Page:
LIGHT IN THE CITY: AN INTERVIEW WITH HANNAH FRALICK

I first came across Hannah Fralick during my short time being involved in Flint’s open mic scene. I remember seeing her thumb through a notebook full of songs carefully choosing a few cover songs to play.  Those songs stood out that night, her talent far above the majority of the regulars that showed up on the first Friday of each month to share their talents or try out something new.  The ones who had the most talent were often the most humble, sharing their talent as if they were unaware they had something special to offer our community. Since those days, Hannah has continued to grow as a a performer and as a songwriter. She has become a staple of the musical community in Flint through her work on various projects. And she doesn’t keep her gifts to herself either. She has taken to sharing her talents through teaching piano. Hannah has something special to offer. Ever since hearing her latest e.p. that came out this past January, I knew I wanted to have her share that something special here on The Green Couch. Thanks for taking the time to listen in on our conversation.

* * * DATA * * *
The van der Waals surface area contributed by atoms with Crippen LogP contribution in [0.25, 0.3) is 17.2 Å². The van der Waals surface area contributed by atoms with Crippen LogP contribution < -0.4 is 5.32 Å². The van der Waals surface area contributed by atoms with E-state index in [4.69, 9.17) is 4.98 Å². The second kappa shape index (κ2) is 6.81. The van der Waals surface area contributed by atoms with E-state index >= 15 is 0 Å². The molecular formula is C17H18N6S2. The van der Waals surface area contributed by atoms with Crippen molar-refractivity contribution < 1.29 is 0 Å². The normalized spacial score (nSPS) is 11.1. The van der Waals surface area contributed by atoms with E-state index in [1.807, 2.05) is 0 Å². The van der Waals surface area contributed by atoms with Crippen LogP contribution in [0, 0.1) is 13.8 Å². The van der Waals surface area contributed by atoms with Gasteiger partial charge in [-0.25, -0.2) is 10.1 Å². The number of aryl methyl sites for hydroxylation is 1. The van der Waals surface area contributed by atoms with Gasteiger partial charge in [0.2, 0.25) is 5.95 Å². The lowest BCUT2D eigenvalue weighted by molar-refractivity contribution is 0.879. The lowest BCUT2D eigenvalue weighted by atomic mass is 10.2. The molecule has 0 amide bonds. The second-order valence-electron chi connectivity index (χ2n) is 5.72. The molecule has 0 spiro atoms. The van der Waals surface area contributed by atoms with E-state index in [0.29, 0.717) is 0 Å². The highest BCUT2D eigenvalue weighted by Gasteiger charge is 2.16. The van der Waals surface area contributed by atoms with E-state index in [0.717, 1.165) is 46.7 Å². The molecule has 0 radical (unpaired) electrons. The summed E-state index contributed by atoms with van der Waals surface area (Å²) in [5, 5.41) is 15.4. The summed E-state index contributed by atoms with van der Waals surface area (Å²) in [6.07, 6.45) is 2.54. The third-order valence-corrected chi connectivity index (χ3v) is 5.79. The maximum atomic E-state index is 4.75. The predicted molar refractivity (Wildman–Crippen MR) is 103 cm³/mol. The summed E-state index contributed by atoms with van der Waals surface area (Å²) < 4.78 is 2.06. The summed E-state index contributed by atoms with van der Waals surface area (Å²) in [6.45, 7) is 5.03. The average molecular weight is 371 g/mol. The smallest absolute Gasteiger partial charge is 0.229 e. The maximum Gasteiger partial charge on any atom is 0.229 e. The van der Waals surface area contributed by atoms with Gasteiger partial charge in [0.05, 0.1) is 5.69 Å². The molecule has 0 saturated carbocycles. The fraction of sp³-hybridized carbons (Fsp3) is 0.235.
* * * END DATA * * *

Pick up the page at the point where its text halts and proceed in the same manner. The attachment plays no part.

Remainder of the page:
1.Tell me a little bit about your journey as a musician. I think I first heard you play at an open mic night in town. And I know you’ve released a couple records of original material and collaborated with some other artists. Can you talk a little bit about the movement from where it all started until now?

I come from a family of musicians, so becoming one myself was imminent. I have four siblings and all of them have musical gifts. In fact, I started performing in the community with my older sister when I was probably about 15. We played our own arrangements of covers and I played guitar while we both sang. Eventually I started performing on my own and switched to mostly originals. I did the coffee shop/open mic rounds for a few years before I started branching out into regular gigs at established venues. I’ve played piano since I was 8 but I found guitar was easier to write songs on and easier to travel with, so although I have more experience with the piano, I don’t use much of it in my songwriting. I have done a lot of collaborating with other musicians, and there was a short time where I had a small band called The Beards and we did a few shows and recorded an EP. For the most part I have remained a solo act, though. I’ve had a lot of support from the Flint community and have performed on behalf of The Flint Folk Music Society, The Creative Alliance, Greater Flint Arts Council, and TEDxFlint, to name a few.